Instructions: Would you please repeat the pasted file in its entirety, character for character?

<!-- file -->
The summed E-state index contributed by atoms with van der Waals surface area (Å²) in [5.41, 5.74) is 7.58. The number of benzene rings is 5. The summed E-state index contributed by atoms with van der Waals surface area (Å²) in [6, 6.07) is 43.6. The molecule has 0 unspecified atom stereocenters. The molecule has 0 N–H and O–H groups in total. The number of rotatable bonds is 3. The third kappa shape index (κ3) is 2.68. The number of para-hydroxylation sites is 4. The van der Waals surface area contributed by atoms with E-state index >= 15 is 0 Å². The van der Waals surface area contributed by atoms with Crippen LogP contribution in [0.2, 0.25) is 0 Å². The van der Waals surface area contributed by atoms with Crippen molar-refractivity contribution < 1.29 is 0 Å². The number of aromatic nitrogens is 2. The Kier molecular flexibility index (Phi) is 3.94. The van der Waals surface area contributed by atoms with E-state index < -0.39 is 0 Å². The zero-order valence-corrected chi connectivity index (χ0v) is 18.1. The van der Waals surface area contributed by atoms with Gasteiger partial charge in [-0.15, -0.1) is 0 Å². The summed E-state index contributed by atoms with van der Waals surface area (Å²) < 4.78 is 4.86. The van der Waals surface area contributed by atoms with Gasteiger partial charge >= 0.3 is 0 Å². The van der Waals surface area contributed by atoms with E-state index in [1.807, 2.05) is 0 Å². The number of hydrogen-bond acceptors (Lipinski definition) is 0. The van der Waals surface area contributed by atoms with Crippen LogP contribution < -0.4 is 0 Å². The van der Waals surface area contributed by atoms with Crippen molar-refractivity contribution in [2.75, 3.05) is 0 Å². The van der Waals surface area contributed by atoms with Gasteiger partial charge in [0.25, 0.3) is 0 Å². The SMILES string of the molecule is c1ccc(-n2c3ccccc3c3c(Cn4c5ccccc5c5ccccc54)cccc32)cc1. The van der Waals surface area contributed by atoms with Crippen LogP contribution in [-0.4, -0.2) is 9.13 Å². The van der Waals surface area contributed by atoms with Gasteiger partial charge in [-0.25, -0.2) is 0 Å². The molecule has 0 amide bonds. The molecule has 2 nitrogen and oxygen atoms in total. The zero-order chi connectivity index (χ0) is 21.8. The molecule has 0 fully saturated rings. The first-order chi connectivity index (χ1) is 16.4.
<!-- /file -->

The summed E-state index contributed by atoms with van der Waals surface area (Å²) in [5.41, 5.74) is 7.58. The number of benzene rings is 5. The summed E-state index contributed by atoms with van der Waals surface area (Å²) in [6, 6.07) is 43.6. The molecule has 0 unspecified atom stereocenters. The molecule has 0 N–H and O–H groups in total. The number of rotatable bonds is 3. The third kappa shape index (κ3) is 2.68. The number of para-hydroxylation sites is 4. The van der Waals surface area contributed by atoms with E-state index >= 15 is 0 Å². The van der Waals surface area contributed by atoms with Crippen LogP contribution in [0.2, 0.25) is 0 Å². The van der Waals surface area contributed by atoms with Crippen molar-refractivity contribution < 1.29 is 0 Å². The number of aromatic nitrogens is 2. The Kier molecular flexibility index (Phi) is 3.94. The van der Waals surface area contributed by atoms with E-state index < -0.39 is 0 Å². The zero-order valence-corrected chi connectivity index (χ0v) is 18.1. The van der Waals surface area contributed by atoms with Gasteiger partial charge in [-0.15, -0.1) is 0 Å². The summed E-state index contributed by atoms with van der Waals surface area (Å²) < 4.78 is 4.86. The van der Waals surface area contributed by atoms with Gasteiger partial charge >= 0.3 is 0 Å². The van der Waals surface area contributed by atoms with E-state index in [1.807, 2.05) is 0 Å². The number of hydrogen-bond acceptors (Lipinski definition) is 0. The van der Waals surface area contributed by atoms with Crippen LogP contribution < -0.4 is 0 Å². The van der Waals surface area contributed by atoms with Crippen molar-refractivity contribution in [2.75, 3.05) is 0 Å². The van der Waals surface area contributed by atoms with Gasteiger partial charge in [0.25, 0.3) is 0 Å². The SMILES string of the molecule is c1ccc(-n2c3ccccc3c3c(Cn4c5ccccc5c5ccccc54)cccc32)cc1. The van der Waals surface area contributed by atoms with Crippen LogP contribution in [-0.4, -0.2) is 9.13 Å². The van der Waals surface area contributed by atoms with Gasteiger partial charge in [-0.25, -0.2) is 0 Å². The molecule has 0 amide bonds. The molecule has 2 nitrogen and oxygen atoms in total. The zero-order chi connectivity index (χ0) is 21.8. The molecule has 0 fully saturated rings. The first-order chi connectivity index (χ1) is 16.4.